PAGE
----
Raw Fruits and Veggies Best for Mental Health

Megan Brooks

April 23, 2018

Eating more fruits and vegetables rich in micronutrients has been associated with better mental health, but a new study suggests that eating them raw is best for mood.

"Our research has highlighted that the consumption of fruit and vegetables in their 'unmodified' state is more strongly associated with better mental health compared to cooked/canned/processed fruit and vegetables," lead author Tamlin Conner, PhD, Department of Psychology, University of Otago, Dunedin, New Zealand, said in a statement.

"This research is increasingly vital, as lifestyle approaches such as dietary change may provide an accessible, safe, and adjuvant approach to improving mental health," she said.

The study was published online April 10 in Frontiers in Psychology.

Clear Winner

To investigate whether raw fruit and vegetable intake (FVI) is more strongly associated with a range of mental health outcomes than processed FVI, the researchers conducted a cross-sectional survey of 422 adults aged 18 to 25 years living in New Zealand and the United States (66% women, 67% white).

"We contrasted consumption of raw fruit and raw vegetables with relatively more processed forms of these foods (cooked, frozen, canned or tinned, as a group) in order to investigate the benefits of FV in an unmodified state (raw), compared to FV that has undergone a level of processing that may cause changes to the nutrient quality and quantity," they write.

Six aspects of mental health were measured to capture both negative and positive aspects of the illness/wellness continuum: depressive symptoms, anxiety, negative mood, positive mood, life satisfaction, and flourishing.

Raw FVI had the strongest positive associations with most of the mental health measures. After controlling for demographic and health covariates, raw FVI was associated with fewer depressive symptoms and higher positive mood, life satisfaction, and flourishing. Intake of raw fruits was also associated with reduced negative mood. By contrast, processed FVI was only positively associated with mood; it was not positively associated with any of the other mental health variables.

The top 10 raw foods related to better mental health were carrots; bananas; apples; dark leafy greens, such as spinach; grapefruit; lettuce; citrus fruits; fresh berries; cucumber; and kiwifruit.

Cooking and processing fruits and vegetables "likely limits the delivery of nutrients that are essential for optimal emotional functioning," said Conner.

Limitations and Caveats

"Although this was only a correlational design, the patterns were robust when controlling for demographic and health covariates, and they paralleled the findings of recent intervention research showing significant effects of increasing fresh FVI on mental well-being," the researchers write.

However, given the study's correlational design, "we cannot be sure that food consumption is directly and causally driving improvements in mental health," they point out. These preliminary results suggest that more controlled experimental research, that would investigate directionality, is warranted, they add.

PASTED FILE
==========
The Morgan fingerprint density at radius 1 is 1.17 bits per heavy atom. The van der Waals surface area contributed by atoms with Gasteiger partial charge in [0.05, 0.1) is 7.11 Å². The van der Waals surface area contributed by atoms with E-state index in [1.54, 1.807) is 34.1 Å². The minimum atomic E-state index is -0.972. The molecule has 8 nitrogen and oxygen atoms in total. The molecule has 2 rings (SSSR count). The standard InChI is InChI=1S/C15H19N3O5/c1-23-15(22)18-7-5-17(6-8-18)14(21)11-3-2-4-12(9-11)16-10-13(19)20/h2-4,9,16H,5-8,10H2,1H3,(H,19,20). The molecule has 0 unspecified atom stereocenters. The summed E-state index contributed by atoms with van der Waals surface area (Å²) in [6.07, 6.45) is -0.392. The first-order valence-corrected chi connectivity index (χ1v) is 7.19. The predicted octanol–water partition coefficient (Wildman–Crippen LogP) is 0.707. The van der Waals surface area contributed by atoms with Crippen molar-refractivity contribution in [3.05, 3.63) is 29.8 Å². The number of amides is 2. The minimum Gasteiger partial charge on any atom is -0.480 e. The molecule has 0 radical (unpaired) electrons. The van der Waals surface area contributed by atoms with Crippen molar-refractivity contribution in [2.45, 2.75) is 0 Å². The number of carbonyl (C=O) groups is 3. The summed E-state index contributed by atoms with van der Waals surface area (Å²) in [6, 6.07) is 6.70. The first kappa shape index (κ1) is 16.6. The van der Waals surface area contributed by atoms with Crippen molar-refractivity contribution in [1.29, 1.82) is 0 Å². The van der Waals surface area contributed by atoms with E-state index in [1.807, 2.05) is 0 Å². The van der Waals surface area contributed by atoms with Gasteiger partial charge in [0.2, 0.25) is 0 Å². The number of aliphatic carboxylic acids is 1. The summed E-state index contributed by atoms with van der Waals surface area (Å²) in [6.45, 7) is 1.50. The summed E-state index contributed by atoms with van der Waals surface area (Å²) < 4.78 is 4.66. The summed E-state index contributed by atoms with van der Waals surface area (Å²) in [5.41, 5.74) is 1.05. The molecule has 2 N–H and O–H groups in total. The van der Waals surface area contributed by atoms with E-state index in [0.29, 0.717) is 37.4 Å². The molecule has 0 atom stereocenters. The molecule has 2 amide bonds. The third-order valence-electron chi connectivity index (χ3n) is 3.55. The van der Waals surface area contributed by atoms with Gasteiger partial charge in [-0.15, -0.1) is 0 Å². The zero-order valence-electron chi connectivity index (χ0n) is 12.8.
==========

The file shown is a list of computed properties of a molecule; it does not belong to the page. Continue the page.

Two researchers from the Food and Mood Center, Deakin University, Victoria, Australia, who reviewed the study for Medscape Medical News, said the study "confirms what is widely acknowledged within the literature. Higher vegetable and fruit consumption is positively associated with mental and other health outcomes. However, this is the first study to compare raw vs processed fruit and vegetable intake and mental health."

However, Meghan Hockey, PhD candidate, and Anu Ruusunen, PhD, RD, cautioned that use of a nonvalidated food recall measure "may limit the validity of results within this cross-sectional study."

Another limitation, acknowledged by the authors, is that fruits and vegetables that were prepared using various cooking methods were grouped together. "This may be erroneous, as steaming has been proven to retain greater nutrients compared to boiling vegetables," Hockey and Ruusunen wrote in an email to Medscape Medical News.

"Further, the beneficial effects of nutrients in vegetables may be negated by methods such as deep frying. This should be taken in consideration when interpreting results," they said.

Also, by not using comprehensive methods to assess diet, the study was unable to control for confounding effects of overall diet quality. "It may be argued that greater intakes of processed fruits and vegetables are proxies for unhealthier dietary patterns and indicative of greater intakes of processed foods. This may explain poorer mental health outcomes observed in those who consumed predominantly processed fruits and vegetables," they point out.

Despite these limitations and caveats, the results are "suggestive that raw fruits and vegetables are superior to processed fruits and vegetables for mental health outcomes," Hockey and Ruusunen said.

It is worth noting, they add, that processed fruits and vegetables "may be more accessible, affordable, and practical for some individuals. Given the low consumption rates of vegetables within the population, it is important to promote the message that consuming fruits and vegetables, raw or processed, is superior to consuming none. Considerations should be given to feasibility, accessibility, and affordability of fruit and vegetables when making these recommendations."

The study was funded by the Department of Psychology at the University of Otago. The authors, Meghan Hockey, and Dr Ruusunen have disclosed no relevant financial relationships.

Front Psychol. Published online April 10, 2018. Full text

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